Dyeing to Tell You: My Ungreying

I didn't tell anyone at the time. Until now, I've never told anyone. I felt such deep shame, such conflict deep in my soul, such... nausea and disgust. It was like the aftermath of one of my yearly KFC pig-outs, but worse, because there were no greasy fried chicken parts to comfort me, no crispy potato wedges to attach paper (or chicken) wings to and fly out my sunroom window, and no brightly colored cardboard bucket that I could wear as a fez for a few weeks until it started smelling bad. No, there was just the guilt and shame.

You see, for about a year and until very recently I dyed my hair to cover up the grey.

Now, it's true, women dye out grey as a matter of course and no one thinks anything of it, and while they might not trumpet it, they're usually not shy about admitting it to friends, family or lovers. But somehow, it just seemed wrong for a guy to do it, unmanly, vain. I mean, I am a Modern Enlightened Liberated Guy and as a MELG, yes, I understand how sexist my attitude about dyeing sounds and perhaps is, but I grew up in a different time, when trilobytes filled the skies from Pangea to Pangea, dogs ran for the Senate and men did not dye their hair. Oh, sure, maybe punks would dye their hair green or purple and spike it, but I never did that. For one thing, I wasn't sure how I'd sleep, and I worried that I'd poke holes in my pillow and inhale the feathers. You know, more than usual.

Before taking on its current perhaps over-seasoned salt-and-pepper tone, my hair had a lot of red highlights, all of which went grey pretty much inside a week. (And a stressful week it was too, because I think that was also the week of the last episode of The Sopranos. Seriously, David Chase: alive or dead? Just tell me; I promise I won't tell anyone except the people who read my Huffington Post pieces, so it'll be like our little secret.) My beard too used to come in mostly red and now is mostly white and grey. Co-worker's reaction when I grew the beard out for a couple of weeks recently: "Dude, are you trying to look like an old wino?" I was carrying a brown paper bag of muscatel around the office, so okay, I probably left myself wide open to that. Nevertheless, I shaved the burgeoning beard off that evening and haven't considered growing another one since.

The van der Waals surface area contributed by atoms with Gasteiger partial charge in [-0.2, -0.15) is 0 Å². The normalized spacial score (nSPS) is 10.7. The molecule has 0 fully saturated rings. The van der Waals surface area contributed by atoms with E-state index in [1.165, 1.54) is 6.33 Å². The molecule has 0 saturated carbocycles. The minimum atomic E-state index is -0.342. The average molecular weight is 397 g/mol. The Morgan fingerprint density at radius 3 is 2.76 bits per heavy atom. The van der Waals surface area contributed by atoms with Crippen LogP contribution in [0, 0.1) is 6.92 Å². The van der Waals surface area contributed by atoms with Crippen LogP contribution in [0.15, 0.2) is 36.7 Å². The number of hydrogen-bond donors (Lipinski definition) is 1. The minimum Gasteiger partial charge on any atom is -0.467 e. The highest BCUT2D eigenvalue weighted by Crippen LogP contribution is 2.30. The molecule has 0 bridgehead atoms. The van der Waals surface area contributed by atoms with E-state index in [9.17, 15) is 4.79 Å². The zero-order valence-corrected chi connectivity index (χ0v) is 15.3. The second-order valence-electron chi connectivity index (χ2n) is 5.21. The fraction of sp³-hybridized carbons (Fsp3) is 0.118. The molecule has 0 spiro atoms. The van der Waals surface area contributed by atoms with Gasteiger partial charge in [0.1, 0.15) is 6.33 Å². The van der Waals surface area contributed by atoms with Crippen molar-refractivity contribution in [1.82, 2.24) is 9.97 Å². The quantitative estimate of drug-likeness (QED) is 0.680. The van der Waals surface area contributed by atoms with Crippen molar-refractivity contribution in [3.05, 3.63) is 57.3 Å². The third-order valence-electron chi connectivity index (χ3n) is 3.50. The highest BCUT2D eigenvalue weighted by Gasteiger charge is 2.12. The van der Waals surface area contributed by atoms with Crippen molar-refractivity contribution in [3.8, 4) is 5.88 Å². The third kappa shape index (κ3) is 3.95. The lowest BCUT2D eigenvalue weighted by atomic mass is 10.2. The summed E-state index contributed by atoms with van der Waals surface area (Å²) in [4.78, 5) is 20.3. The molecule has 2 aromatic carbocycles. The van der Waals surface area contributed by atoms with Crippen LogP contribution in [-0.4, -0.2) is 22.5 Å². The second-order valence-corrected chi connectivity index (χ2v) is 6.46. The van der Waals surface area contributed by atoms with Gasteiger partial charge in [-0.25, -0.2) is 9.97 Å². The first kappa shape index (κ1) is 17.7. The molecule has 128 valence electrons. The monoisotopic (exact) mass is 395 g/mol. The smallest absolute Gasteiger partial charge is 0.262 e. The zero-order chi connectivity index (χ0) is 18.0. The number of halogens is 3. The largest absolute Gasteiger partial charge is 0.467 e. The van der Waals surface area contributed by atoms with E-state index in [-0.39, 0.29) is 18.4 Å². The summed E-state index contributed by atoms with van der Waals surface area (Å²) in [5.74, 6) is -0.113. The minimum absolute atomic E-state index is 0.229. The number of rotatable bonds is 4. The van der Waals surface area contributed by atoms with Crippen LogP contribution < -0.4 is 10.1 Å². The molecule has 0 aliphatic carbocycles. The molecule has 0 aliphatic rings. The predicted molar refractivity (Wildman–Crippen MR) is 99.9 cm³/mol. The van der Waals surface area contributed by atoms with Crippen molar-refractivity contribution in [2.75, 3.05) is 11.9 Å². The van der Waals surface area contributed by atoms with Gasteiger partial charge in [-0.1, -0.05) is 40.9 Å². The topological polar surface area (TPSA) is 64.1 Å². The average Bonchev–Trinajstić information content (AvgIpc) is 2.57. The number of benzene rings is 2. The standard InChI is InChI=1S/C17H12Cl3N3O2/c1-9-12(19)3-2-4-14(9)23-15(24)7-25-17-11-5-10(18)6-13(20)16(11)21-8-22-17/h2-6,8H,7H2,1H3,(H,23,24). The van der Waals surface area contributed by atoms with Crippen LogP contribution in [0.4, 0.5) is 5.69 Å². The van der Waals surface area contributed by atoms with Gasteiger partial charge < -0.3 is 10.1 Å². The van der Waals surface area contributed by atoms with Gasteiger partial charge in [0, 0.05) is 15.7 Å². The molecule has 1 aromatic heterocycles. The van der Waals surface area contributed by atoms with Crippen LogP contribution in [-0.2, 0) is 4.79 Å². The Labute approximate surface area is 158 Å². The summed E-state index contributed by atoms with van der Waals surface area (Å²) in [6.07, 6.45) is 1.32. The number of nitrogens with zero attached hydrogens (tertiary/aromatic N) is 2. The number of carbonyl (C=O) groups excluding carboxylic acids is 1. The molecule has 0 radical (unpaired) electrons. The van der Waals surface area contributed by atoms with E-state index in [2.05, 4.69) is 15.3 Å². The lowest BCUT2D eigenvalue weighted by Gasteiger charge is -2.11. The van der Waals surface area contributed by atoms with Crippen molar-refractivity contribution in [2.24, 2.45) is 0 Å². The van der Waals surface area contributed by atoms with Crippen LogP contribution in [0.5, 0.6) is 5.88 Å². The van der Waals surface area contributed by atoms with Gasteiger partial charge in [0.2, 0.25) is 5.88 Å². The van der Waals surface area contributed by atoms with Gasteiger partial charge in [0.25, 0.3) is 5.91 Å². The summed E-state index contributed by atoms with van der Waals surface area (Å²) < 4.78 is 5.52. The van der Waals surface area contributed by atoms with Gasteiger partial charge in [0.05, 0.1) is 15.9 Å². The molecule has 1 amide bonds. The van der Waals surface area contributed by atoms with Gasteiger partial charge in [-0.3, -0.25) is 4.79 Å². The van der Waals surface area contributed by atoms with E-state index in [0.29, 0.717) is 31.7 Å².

I had what I thought were good reasons for de-greying: it becomes harder to find work in my profession when you're grey (I'm in eternal-youth marketing); I was dating and didn't want women my own age to think I was on Social Security (oh, and just by the way: bite me, AARP, with your massive junk mail campaign aimed at I'm guessing by this point everyone down to tweens and toddlers) (except all those AARP discounts look pretty sweet, actually); and perhaps most importantly, I am a monster of vanity and self-regard.

I had no illusions that I could do the dyeing myself: as my condo neighbors can attest, I am not good with chemicals. (Oh, sure, like you know the difference between flammable and inflammable.) (What? No difference? Hmm. Excuse me while I dial 911. It's about time, anyway; they get worried about me if I don't call every few days.) I knew well enough not to put caustic chemicals on my own head. The woman at my hair salon (a manly hair salon, damn it!) suggested something called "Camo" (See? Manly!) which she described as a subtle color process -- I was determined that my hair not look like Groucho's mustache, or like that guy on the Grecian Formula commercial, which I first saw at the age of 6 and responded to by shouting, "Mommy! That man has black finger-paint on his head!" Or maybe I was 16; I might have been a bit, as they say, slow.

And might still be, I'm proud to say.

And the result? None. Rien. Nada. Nobody noticed (which, sure, was the point of going with the subtle process, but still, it would have been nice if someone had looked at me narrow-eyed and asked if I'd had a wen removed or something); no one said, "My god, Floyd, you look like a young Gary Cooper and not all like Steve Buscemi" (I have always hoped one day to hear that--no, no, too late now; it cheapens it if I have to ask); no supermodels threw themselves at my feet, or even fell when I tripped them. (They have amazing balance, those supermodels; that's their superpower and what distinguishes them from ordinary mortal models. Well, that and they can see through lead.) Young women on the bus did not cease to call me "Sir," nor did I cease to tell them frostily, "That was my dad's name."

So a few months ago, I stopped dyeing -- and no one in particular noticed that either, despite the buttons and t-shirts I now wear that read, "I Stopped Dyeing My Hair! Ask Me How!" I like to think that I've accepted my grey hair, and accepted with it and even welcomed my inevitable aging and the wisdom and depth of character that comes with it, and that I will continue to grow and mature gracefully.

Eh, or possibly I'll just start wearing hats.